I mentioned yesterday, in discussing an article in Baptist News Global, the dangers of rejecting God’s revelatory light. Another recent article from that same publication shows the danger in stark relief. “Can God be found outside Christianity?” asks Amber Cantorna—and her answer is yes.
Cantorna wants to encourage readers to have an openness to other religious traditions, such a the Buddhist “energy workshop” she recently participated in. She describes the skepticism of her conservative upbringing towards such practices, with its rejection of non-Christian religions, as “arrogant and elitist”:
“We believed we were God’s chosen ones and that it was our duty to inform every other person in the world of how they, too, could join this elitist God-club. I knew nothing of diversity, nothing of respect for other people’s cultures or beliefs, nothing about the true core tenants of other faiths like Hinduism or Buddhism. We proclaimed that our God was “mighty to save” yet the door for salvation was so narrow that only a few could find it and squeeze through. Yes, our world was very small, very certain, and very safe. And we liked it that way.”
Well, it is good to respect other people and to know what other religions believe. But that’s not the same as rejecting the necessity of faith in Christ, and it doesn’t justify her scornful description of “this elitist God-club”. Respect might include conservative Christians too; and it just might be more arrogant to go your own way than to humbly accept that what God says is true. It was Jesus who said, “the gate is narrow and the way is hard that leads to life, and those who find it are few” (Matthew 7:14, ESV).
In any case, Cantorna has been on a journey…
“I’ve been deconstructing those harmful binaries of belief and healing from religious trauma, purity culture and a borderline cult-like environment for more than a decade now. While the process has at times felt messy and confusing, it continues to make me more and more free. However, letting yourself explore new ideas, ask hard questions and admit doubts and uncertainties can feel daunting for one whose certainty was everything.”
…a journey described in various catch-phrases of the religious left, from ‘deconstruction’ and ‘harmful binaries’ to the embrace of ‘messiness’ and the glorification of doubt. So, she continues, she’d opened herself up to paganism. Or, as she puts it, she’s “begun to shed the dogma of my past and open my mind to new ways of being”. Specifically, she’s opened herself up to pseudo-scientific eastern mysticism:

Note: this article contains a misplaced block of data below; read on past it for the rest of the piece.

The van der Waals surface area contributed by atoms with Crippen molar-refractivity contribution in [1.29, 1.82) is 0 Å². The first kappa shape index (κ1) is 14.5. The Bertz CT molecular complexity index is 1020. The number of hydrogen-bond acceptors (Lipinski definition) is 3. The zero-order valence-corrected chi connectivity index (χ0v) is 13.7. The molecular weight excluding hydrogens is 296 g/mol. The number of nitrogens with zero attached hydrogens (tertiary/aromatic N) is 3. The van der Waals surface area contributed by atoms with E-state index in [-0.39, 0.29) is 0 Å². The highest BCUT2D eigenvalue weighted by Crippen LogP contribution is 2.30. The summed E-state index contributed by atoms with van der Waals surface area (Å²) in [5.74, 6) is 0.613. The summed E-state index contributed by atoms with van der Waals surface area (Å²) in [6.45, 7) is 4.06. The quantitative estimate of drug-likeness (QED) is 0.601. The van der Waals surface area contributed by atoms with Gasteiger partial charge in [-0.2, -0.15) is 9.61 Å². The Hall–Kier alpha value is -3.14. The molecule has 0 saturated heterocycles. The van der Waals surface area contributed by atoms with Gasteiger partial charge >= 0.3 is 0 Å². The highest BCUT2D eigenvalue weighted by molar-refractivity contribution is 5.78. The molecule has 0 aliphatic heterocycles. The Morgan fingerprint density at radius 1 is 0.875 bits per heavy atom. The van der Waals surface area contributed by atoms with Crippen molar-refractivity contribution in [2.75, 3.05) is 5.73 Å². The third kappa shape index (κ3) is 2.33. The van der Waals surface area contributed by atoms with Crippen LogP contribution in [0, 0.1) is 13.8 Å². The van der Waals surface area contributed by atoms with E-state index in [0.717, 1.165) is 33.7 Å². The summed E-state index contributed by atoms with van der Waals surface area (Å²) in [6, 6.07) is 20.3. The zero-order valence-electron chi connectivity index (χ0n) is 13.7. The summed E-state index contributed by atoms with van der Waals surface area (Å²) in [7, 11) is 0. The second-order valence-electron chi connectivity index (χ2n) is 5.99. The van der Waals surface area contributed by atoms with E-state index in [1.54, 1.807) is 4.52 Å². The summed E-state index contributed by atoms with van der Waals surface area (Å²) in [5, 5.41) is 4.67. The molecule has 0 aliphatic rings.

“Learning about the different chakras in our body and how energy works and flows illuminated my understanding of this previously taboo practice. It tore down myths and preconceived ideas and gave me an opportunity to expand my understanding. I was unaware how much simply focusing on energy and vibrations in the body can heal us from the inside out.”
It gave her good feelings—so it must be true? Do we not see how the locus of authority has shifted to the self? The end result is that she offers this as one of (presumably numerous) other paths to God. Well, this is a path, and paths lead somewhere; but does it lead to the true God? No, it appears to lead to panentheism, which is just what we should expect of (post)modern narcissistic ‘spirituality’:
“If we open our minds and our hearts to discovering God outside our religious box, might we find that God is in everything, everywhere, all around us? We don’t have to be in a church to discover God. We can discover God simply by sitting in the forest, or listening to a song on the radio, or having a meaningful conversation with a friend … and yes, even in meditation and Buddhist energy work.”
Thus, God ceases to be truly personal—another interesting connection with the article discussed yesterday. But our stories are never merely concerned with beliefs and ‘spiritual’ experiences. It is possible that a large part of Cantorna’s story, with her rejection of true Christianity, is alluded to in the biographical note at the end, and especially the little phrase, “…now lives with her wife…”
Our hearts are deceitful (Jeremiah 17:9), and we are inclined to look for our own way instead of accepting that God’s way is true. But the fact is, not all paths lead to God. There is one way to God, and that is Jesus Christ, who Himself testified, “I am the way, and the truth, and the life. No one comes to the Father except through me” (John 14:6).Instead of brazenly suggesting that every lie may be a highway to heaven, we should gratefully receive the word of grace: “For God so loved the world, that he gave his only Son, that whoever believes in him should not perish but have eternal life” (John 3:16).